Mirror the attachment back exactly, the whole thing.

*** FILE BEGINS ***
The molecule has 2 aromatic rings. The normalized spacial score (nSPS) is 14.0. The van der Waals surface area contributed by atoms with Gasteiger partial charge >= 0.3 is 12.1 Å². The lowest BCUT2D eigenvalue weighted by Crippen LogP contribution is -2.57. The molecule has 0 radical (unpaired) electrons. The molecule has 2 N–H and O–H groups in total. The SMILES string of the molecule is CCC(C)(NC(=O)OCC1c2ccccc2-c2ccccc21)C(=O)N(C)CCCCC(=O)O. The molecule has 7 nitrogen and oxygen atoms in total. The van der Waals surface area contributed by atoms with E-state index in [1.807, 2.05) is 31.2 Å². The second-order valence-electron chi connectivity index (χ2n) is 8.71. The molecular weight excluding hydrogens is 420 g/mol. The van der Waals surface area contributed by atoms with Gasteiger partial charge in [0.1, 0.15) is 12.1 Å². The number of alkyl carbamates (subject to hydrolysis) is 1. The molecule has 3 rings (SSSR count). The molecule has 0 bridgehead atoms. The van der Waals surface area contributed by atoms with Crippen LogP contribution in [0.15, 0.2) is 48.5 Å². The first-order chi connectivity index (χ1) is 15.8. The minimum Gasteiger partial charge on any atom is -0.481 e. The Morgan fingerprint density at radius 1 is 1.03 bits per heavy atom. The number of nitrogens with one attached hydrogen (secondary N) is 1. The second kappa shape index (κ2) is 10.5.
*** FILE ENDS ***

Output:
The molecule has 2 aromatic rings. The normalized spacial score (nSPS) is 14.0. The van der Waals surface area contributed by atoms with Gasteiger partial charge >= 0.3 is 12.1 Å². The lowest BCUT2D eigenvalue weighted by Crippen LogP contribution is -2.57. The molecule has 0 radical (unpaired) electrons. The molecule has 2 N–H and O–H groups in total. The SMILES string of the molecule is CCC(C)(NC(=O)OCC1c2ccccc2-c2ccccc21)C(=O)N(C)CCCCC(=O)O. The molecule has 7 nitrogen and oxygen atoms in total. The van der Waals surface area contributed by atoms with E-state index in [1.807, 2.05) is 31.2 Å². The second-order valence-electron chi connectivity index (χ2n) is 8.71. The molecular weight excluding hydrogens is 420 g/mol. The van der Waals surface area contributed by atoms with Gasteiger partial charge in [0.1, 0.15) is 12.1 Å². The number of alkyl carbamates (subject to hydrolysis) is 1. The molecule has 3 rings (SSSR count). The molecule has 0 bridgehead atoms. The van der Waals surface area contributed by atoms with Crippen LogP contribution in [0.15, 0.2) is 48.5 Å². The first-order chi connectivity index (χ1) is 15.8. The minimum Gasteiger partial charge on any atom is -0.481 e. The Morgan fingerprint density at radius 1 is 1.03 bits per heavy atom. The number of nitrogens with one attached hydrogen (secondary N) is 1. The second kappa shape index (κ2) is 10.5.